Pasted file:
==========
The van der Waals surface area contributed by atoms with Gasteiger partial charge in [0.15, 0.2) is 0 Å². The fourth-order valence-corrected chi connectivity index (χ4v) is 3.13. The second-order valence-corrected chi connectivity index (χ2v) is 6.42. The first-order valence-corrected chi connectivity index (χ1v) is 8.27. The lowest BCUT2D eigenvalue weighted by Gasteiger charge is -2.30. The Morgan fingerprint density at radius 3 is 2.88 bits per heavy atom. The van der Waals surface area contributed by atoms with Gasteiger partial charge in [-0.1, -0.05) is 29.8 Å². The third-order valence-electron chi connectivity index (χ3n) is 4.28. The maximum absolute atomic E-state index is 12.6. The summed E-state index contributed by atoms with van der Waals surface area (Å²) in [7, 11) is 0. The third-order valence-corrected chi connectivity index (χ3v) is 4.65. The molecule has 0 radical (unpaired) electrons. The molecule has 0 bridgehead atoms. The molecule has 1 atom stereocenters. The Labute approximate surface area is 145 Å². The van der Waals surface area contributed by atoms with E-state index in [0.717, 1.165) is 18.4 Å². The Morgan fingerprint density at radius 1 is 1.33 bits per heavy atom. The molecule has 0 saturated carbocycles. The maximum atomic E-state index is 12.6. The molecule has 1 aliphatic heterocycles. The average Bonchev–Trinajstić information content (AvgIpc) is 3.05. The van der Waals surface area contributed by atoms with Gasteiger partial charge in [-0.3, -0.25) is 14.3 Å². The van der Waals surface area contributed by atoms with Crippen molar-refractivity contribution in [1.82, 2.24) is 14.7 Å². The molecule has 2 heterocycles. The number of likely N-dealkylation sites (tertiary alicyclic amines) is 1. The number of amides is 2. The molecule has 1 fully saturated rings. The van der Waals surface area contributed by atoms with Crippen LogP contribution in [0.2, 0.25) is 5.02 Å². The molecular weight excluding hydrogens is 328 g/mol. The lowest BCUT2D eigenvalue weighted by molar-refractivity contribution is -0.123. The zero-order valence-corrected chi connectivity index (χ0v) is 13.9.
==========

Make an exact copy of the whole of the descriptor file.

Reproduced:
The van der Waals surface area contributed by atoms with Gasteiger partial charge in [0.15, 0.2) is 0 Å². The fourth-order valence-corrected chi connectivity index (χ4v) is 3.13. The second-order valence-corrected chi connectivity index (χ2v) is 6.42. The first-order valence-corrected chi connectivity index (χ1v) is 8.27. The lowest BCUT2D eigenvalue weighted by Gasteiger charge is -2.30. The Morgan fingerprint density at radius 3 is 2.88 bits per heavy atom. The van der Waals surface area contributed by atoms with Gasteiger partial charge in [-0.1, -0.05) is 29.8 Å². The third-order valence-electron chi connectivity index (χ3n) is 4.28. The maximum absolute atomic E-state index is 12.6. The summed E-state index contributed by atoms with van der Waals surface area (Å²) in [7, 11) is 0. The third-order valence-corrected chi connectivity index (χ3v) is 4.65. The molecule has 0 radical (unpaired) electrons. The molecule has 0 bridgehead atoms. The molecule has 1 atom stereocenters. The Labute approximate surface area is 145 Å². The van der Waals surface area contributed by atoms with E-state index in [0.717, 1.165) is 18.4 Å². The Morgan fingerprint density at radius 1 is 1.33 bits per heavy atom. The molecule has 0 saturated carbocycles. The maximum atomic E-state index is 12.6. The molecule has 1 aliphatic heterocycles. The average Bonchev–Trinajstić information content (AvgIpc) is 3.05. The van der Waals surface area contributed by atoms with Gasteiger partial charge in [-0.3, -0.25) is 14.3 Å². The van der Waals surface area contributed by atoms with Crippen molar-refractivity contribution in [1.82, 2.24) is 14.7 Å². The molecule has 2 heterocycles. The number of likely N-dealkylation sites (tertiary alicyclic amines) is 1. The number of amides is 2. The molecule has 1 fully saturated rings. The van der Waals surface area contributed by atoms with Crippen LogP contribution in [0.2, 0.25) is 5.02 Å². The molecular weight excluding hydrogens is 328 g/mol. The lowest BCUT2D eigenvalue weighted by molar-refractivity contribution is -0.123. The zero-order valence-corrected chi connectivity index (χ0v) is 13.9.